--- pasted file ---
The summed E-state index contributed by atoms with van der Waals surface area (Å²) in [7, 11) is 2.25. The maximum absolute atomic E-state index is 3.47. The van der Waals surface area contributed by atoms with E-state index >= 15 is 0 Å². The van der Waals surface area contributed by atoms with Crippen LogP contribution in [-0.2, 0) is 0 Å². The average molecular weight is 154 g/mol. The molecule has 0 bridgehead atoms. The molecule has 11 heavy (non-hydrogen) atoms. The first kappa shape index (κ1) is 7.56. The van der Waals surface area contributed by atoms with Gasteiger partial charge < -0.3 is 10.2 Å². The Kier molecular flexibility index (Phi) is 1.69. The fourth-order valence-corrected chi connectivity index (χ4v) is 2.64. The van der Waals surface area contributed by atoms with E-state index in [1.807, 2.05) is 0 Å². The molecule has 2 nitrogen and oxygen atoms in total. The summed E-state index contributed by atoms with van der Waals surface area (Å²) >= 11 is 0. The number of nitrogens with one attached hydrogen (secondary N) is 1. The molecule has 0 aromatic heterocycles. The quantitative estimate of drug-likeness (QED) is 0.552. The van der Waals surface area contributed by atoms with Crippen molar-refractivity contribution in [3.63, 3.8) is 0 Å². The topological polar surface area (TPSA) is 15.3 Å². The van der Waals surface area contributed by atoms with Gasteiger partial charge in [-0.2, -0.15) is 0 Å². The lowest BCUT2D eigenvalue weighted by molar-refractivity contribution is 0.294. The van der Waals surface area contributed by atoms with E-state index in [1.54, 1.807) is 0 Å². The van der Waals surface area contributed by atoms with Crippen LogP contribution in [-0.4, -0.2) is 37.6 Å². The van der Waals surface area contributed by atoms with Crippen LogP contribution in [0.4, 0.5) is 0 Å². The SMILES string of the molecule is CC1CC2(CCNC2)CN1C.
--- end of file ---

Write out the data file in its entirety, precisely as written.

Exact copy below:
The summed E-state index contributed by atoms with van der Waals surface area (Å²) in [7, 11) is 2.25. The maximum absolute atomic E-state index is 3.47. The van der Waals surface area contributed by atoms with E-state index >= 15 is 0 Å². The van der Waals surface area contributed by atoms with Crippen LogP contribution in [-0.2, 0) is 0 Å². The average molecular weight is 154 g/mol. The molecule has 0 bridgehead atoms. The molecule has 11 heavy (non-hydrogen) atoms. The first kappa shape index (κ1) is 7.56. The van der Waals surface area contributed by atoms with Gasteiger partial charge < -0.3 is 10.2 Å². The Kier molecular flexibility index (Phi) is 1.69. The fourth-order valence-corrected chi connectivity index (χ4v) is 2.64. The van der Waals surface area contributed by atoms with E-state index in [1.807, 2.05) is 0 Å². The molecule has 2 nitrogen and oxygen atoms in total. The summed E-state index contributed by atoms with van der Waals surface area (Å²) >= 11 is 0. The number of nitrogens with one attached hydrogen (secondary N) is 1. The molecule has 0 aromatic heterocycles. The quantitative estimate of drug-likeness (QED) is 0.552. The van der Waals surface area contributed by atoms with Crippen molar-refractivity contribution in [3.63, 3.8) is 0 Å². The topological polar surface area (TPSA) is 15.3 Å². The van der Waals surface area contributed by atoms with Gasteiger partial charge in [-0.2, -0.15) is 0 Å². The lowest BCUT2D eigenvalue weighted by molar-refractivity contribution is 0.294. The van der Waals surface area contributed by atoms with E-state index in [1.54, 1.807) is 0 Å². The van der Waals surface area contributed by atoms with Crippen LogP contribution in [-0.4, -0.2) is 37.6 Å². The van der Waals surface area contributed by atoms with Crippen LogP contribution in [0.4, 0.5) is 0 Å². The SMILES string of the molecule is CC1CC2(CCNC2)CN1C.